The Emperor's Bridge Campaign



Filtering by Tag: photographs

The Eastern Approach to the Imperial Palace

Two newly discovered photographs show new glimpses of the eastern end of the block of Commercial Street where Emperor Norton lived — as it was just after he moved there. The photos are from 1865 and 1866. The Emperor had moved to the block in late 1862 or early 1863. Samuel Clemens a.k.a. Mark Twain worked on this block — next door to the palace, in fact — in the summer of 1864.

These views would have been very familiar to both gentlemen.

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To celebrate the advent of the bike craze in San Francisco, as memorialized by Eadweard Muybridge's iconic 1869 photograph of Emperor Norton on a bone-shaker, The Emperor's Bridge Campaign is delighted to be partnering with SF Tweed and San Francisco Steampunks to present a May Day bike ride ending with a picnic at Marina Green. Our friends from the Mechanics' Institute also will be joining us. Details on the flip!

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No. 2234

Emperor Norton was a favorite subject of a number of celebrity portrait photography studios that came to prominence in San Francisco during his reign. The Emperor is most closely associated with the studio of Bradley & Rulofson; and he was included in the studio's Celebrity Catalogue, which clients used to order prints of photographs produced by the studio. The Catalogue was a kind of index of the social stratification of the day — and offers a window into the Emperor's place in the social structure.

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Emperor Norton in Profile, c.1878

For all the hundreds of times that we've done a Google image search on "Emperor Norton" here at The Emperor's Bridge Campaign, the Internet still has gifts and surprises for us. Yesterday, it was the following image of a "cabinet card" of the Emperor dated c.1878 and credited to the studio of Bradley & Rulofson, which took many of the most famous photographs of Emperor Norton. We'd never seen this one.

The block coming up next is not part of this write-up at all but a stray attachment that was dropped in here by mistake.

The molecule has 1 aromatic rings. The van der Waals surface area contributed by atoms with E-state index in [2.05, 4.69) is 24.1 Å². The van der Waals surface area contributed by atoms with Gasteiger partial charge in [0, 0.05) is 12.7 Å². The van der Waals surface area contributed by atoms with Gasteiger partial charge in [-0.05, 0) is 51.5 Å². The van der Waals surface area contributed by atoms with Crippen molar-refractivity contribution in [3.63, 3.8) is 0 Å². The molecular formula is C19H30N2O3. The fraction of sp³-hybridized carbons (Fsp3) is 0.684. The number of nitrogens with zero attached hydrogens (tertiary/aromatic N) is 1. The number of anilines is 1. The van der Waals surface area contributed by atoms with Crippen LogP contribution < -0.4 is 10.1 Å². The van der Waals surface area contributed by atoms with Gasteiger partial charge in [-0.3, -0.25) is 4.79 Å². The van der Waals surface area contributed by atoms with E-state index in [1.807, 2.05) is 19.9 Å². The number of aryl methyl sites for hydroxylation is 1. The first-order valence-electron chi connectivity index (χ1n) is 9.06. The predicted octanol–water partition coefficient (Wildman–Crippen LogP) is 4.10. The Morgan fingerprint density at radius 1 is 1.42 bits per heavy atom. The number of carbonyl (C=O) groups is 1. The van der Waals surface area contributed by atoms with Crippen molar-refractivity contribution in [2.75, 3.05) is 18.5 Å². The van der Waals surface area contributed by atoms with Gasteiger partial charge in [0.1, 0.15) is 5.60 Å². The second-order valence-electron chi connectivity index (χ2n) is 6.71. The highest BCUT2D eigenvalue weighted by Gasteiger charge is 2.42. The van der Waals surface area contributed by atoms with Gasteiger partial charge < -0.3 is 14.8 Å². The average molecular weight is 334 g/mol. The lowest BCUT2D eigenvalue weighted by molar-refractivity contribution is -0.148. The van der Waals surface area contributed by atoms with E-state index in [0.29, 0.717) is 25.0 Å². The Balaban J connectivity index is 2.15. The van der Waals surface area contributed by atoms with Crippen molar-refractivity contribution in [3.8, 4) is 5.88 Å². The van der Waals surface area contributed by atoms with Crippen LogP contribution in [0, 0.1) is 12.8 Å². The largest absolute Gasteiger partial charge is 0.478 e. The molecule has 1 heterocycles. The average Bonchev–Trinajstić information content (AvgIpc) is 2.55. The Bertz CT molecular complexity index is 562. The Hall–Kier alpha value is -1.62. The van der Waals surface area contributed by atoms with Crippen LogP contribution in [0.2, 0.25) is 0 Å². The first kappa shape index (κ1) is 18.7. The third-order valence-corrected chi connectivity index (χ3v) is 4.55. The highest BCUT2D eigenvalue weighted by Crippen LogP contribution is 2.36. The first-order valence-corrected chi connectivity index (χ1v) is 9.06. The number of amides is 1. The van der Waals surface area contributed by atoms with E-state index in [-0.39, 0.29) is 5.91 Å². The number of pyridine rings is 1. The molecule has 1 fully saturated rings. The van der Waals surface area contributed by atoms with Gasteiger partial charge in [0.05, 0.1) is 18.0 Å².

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In the Emperor's Study

Early last month, we ran Eadweard Muybridge's wonderful exterior photograph of the 1866 building of the Mechanics' Institute, where Emperor Norton spent many afternoons, wrote many proclamations and played many games of chess. But the more elusive prize has been a photograph(s) of the building's interior — of the physical spaces that Emperor Norton himself inhabited on all those afternoons, so many years ago.

Happily, we now can close this gap.

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The Proclamatorium of Post Street

Emperor Norton wrote many — possibly even most — of his Proclamations during his regular afternoon visits to the Mechanics' Institute at 31 Post Street, where he also is said to have played a fine game of chess. Here's a look at how the Institute featured in the Emperor's daily life, illustrated by a couple of photographs of the building — including a wonderful shot by the pioneering photographer Eadweard Muybridge (1830-1904), who also took the famous 1869 photo of the Emperor astride a bicycle.

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James Kenneth Piggott, Early Photographer of the Emperor's Bridge

Some of the earliest photographs of the San Francisco-Oakland Bay Bridge were taken in 1936 by James Kenneth Piggott, a commercial photographer who made his living, in part, as a printer and publisher of postcards. More on Piggott — including an intriguing biographical overlap with Emperor Norton — plus three of his 1936 bridge photographs, after the jump.

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